Darwin LNG loading capacity could reach as much as 10 million tonnes per annum if ConocoPhillips goes ahead with installing another train. This would be much larger than the existing facility and reflects the movement towards economies of scale in LNG production. Larger trains suggest lower unit costs, a factor that is augmented when one considers that many components that raise the price of greenfield developments are already accounted for. Seen alongside the market for the proven seven trillion cubic feet of gas held in the Sunrise field and prevailing price levels alone, the commerciality of an increase in operations is convincing.
Outlook and Implications
Although the market forecasts for LNG demand are bullish, with opportunities for new producers like ConocoPhillips to secure emerging and established markets alike, the company will have to line up some long-term supply deals to provide the requisite backstops for the investment called for. Its track record will give offtakers confidence, as will the potential for equity stakes of the manner that furthered the development of the Darwin LNG commercialisation of Bayu-Undan gas reserves in the first instance. Tying in leading customers like TEPCO and Tokyo Gas worked well the first time around and can be replicated, especially with Indonesia's market share shrinking in the key Japanese utility market. The hesitancy over the future of the Greater Gorgon development also plays into the hand of an expanded Darwin LNG facility. Should the developers decide against that project as currently conceived, the commerciality of not only a second but also a third Darwin processing train would be buoyed still further.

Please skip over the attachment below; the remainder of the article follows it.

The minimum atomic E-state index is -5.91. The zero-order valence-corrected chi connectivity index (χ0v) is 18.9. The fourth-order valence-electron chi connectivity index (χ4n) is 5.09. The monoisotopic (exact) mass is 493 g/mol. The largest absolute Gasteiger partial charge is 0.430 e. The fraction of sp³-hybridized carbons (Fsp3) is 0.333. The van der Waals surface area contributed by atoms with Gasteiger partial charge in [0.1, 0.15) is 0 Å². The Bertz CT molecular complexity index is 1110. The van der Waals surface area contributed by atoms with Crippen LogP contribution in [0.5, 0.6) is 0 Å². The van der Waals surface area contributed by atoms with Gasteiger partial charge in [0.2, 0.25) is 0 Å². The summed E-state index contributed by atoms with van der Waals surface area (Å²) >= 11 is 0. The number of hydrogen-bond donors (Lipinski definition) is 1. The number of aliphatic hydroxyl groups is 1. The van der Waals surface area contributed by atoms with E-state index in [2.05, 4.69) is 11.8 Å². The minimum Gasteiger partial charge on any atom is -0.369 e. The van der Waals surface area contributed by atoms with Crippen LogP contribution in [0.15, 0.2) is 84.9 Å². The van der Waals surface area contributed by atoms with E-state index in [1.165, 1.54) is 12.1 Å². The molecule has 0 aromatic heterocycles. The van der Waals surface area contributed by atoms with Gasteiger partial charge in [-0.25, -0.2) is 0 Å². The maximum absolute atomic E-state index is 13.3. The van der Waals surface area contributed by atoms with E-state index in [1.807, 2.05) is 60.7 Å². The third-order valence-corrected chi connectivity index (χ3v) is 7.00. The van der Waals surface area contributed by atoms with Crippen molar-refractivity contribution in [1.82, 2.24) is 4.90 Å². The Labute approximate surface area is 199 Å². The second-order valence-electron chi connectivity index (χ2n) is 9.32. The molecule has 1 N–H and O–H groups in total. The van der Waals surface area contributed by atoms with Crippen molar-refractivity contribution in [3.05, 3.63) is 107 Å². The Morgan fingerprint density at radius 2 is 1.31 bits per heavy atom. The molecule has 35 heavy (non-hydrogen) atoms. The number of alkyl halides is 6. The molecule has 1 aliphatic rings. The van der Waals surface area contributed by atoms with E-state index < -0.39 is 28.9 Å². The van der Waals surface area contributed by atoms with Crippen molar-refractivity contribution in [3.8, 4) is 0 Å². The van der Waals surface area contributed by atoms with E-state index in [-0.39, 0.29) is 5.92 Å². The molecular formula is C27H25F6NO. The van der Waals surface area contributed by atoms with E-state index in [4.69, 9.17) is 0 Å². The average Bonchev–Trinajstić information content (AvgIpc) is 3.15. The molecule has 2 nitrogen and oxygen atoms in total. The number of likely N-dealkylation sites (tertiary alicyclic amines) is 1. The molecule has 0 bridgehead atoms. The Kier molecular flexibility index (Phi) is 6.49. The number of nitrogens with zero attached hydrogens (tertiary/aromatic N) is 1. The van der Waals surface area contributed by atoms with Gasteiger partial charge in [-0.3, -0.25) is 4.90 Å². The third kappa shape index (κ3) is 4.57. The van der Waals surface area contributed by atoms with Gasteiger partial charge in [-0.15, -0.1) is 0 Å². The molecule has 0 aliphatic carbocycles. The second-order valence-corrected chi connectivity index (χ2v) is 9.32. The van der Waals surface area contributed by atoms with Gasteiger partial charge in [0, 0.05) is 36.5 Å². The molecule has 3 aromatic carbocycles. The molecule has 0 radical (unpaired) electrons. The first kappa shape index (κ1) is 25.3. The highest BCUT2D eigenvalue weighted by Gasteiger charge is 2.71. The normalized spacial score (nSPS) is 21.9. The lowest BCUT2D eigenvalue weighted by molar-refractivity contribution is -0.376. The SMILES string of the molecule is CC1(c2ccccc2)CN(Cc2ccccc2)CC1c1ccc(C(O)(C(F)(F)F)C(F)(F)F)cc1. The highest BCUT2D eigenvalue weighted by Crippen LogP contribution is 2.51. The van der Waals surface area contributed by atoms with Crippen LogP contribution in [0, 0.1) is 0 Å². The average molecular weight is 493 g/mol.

Gas from Sunrise and Caldita could be commercialised by 2012 or 2013 according to Sugg, but the developmental programme will require a positive resolution to outstanding matters involving East Timorese authorities. The necessary treaties covering the revenues generated by the Sunrise field have been drafted. They are awaiting what could be a lengthy ratification process at the hands of authorities in East Timor and Australia. Nevertheless, the positive reserves estimates to date make the development of these stranded gas reserves a question of when and not if. It is likely that a Darwin LNG expansion is foremost amongst the routes to market they will follow.